Love. Revere. Discover. Connect.

March 4, 2018: “Hardiness and Heartiness”

Monthly Theme: Being Mortal

Call to Worship & Chalice Lighting, Rev. Denis

Can you hear them? 
Can you hear the whispers of the ancestors?

We remember.
Their stories are in the walls, in our bones, in the air that we breathe.
Their stories are in the touch of a calloused hand,
In the melody of songs that we hum while washing dishes,
In remembered faces.

We hear the whispers of ancestors how their stories touch our lives and call us into becoming.

___________, would you come up and light our chalice?

This chalice is the symbol of the promises our ancestors made to each other, and to us, their progeny. Ancestors we knew and loved. Ancestors we never met.

So I would like to invite you all to respond to each line of this reading by Lewis McGee, with the words “we hear the whispers of the ancestors.”

In this religion of social concern,
    we hear the whispers of the ancestors

In this religion of intellectual and ethical integrity
    we hear the whispers of the ancestors

In this religion that emphasizes the dynamic conception of history and the scientific worldview
    we hear the whispers of the ancestors

In this religion that stresses the dignity and worth of the person as a supreme value
    we hear the whispers of the ancestors

And goodwill as the creative force in human relations
    we hear the whispers of the ancestors

This religion can and ought to become a beacon from which this kind of faith shines, because
    we hear the whispers of the ancestors

Reading Nancy Tozer

Our reading this morning is an essay called “Know Your Own Worth,” from The Gift of Anger and Other Lessons from My Grandfather Mahatma Gandhi, by Arun Gandhi. Arun spent two years living with his grandfather, whom he called “Bapuji.”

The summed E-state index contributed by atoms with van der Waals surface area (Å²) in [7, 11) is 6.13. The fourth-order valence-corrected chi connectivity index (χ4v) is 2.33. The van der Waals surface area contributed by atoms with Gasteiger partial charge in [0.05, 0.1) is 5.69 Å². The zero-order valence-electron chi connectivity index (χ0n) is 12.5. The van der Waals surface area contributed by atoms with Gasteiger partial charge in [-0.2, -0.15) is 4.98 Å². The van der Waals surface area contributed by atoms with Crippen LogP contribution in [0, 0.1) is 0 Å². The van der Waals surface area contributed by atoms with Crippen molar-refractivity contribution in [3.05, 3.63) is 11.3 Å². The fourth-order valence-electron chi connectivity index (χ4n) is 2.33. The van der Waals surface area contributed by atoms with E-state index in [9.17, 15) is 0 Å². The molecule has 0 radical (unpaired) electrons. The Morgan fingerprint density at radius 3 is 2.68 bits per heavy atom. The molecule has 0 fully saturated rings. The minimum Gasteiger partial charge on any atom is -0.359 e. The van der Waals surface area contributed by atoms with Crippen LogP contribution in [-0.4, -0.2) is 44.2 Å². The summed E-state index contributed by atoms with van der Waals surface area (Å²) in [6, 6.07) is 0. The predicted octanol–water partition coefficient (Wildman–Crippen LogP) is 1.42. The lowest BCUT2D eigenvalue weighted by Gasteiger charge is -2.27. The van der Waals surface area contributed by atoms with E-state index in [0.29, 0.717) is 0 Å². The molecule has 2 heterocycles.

Bapuji didn’t think it was wrong to want economic success – he just thought it was wrong not to lift others up with you. He didn’t care about money for himself, [but]…he realized that if he charged a small fee of five rupees (less than a dime today) for every autograph, he could raise money for his social education programs.

The first time I went on a trip with my grandfather, I was given the job of collecting the autograph books and money and bringing them to Bapuji in a bundle to sign. I was thrilled! I felt very important to be close to Bapuji and doing something for the bigger purpose. …. After a few days, I decided I too wanted to get my grandfather’s autograph. But I had no money, and I didn’t know if Bapuji would make an exception for me.

No way. [I tried to slip my own untidy little autograph book into the stack, but] grandfather was absolutely meticulous about every dime he received. [He refused to give me an autograph for free.]

“A rule is a rule. If everyone has to pay, you have to pay. No exceptions for anyone.”

My ego was hurt. I wanted to be special! So I blurted out, “You’ll see, Bapuji, I will make you give me an autograph for free. I’ll keep trying, no matter how long it takes.

“Is that so?” Bapuji’s eyes twinkled and he laughed. “Let’s see who wins this challenge.”

The game was on. In the weeks that followed, I used every strategy I could think of to pester him into giving me an autograph. My favorite technique was to burst into the room when he was in meetings with high officialsand world leaders and wave my book at him, asking him to sign.

Our competition continued for several weeks. One of Bapuji’s high-level guests became so irritated by my interruptions that he essentially took up my cause. “Why don’t you just give him the autograph so he will leave and stop annoying us?” he asked, exasperated.

Bapuji wouldn’t let him set the agenda for our relationship. “this little challenge is between me and my grandson,” he replied calmly. “You need not get involved.”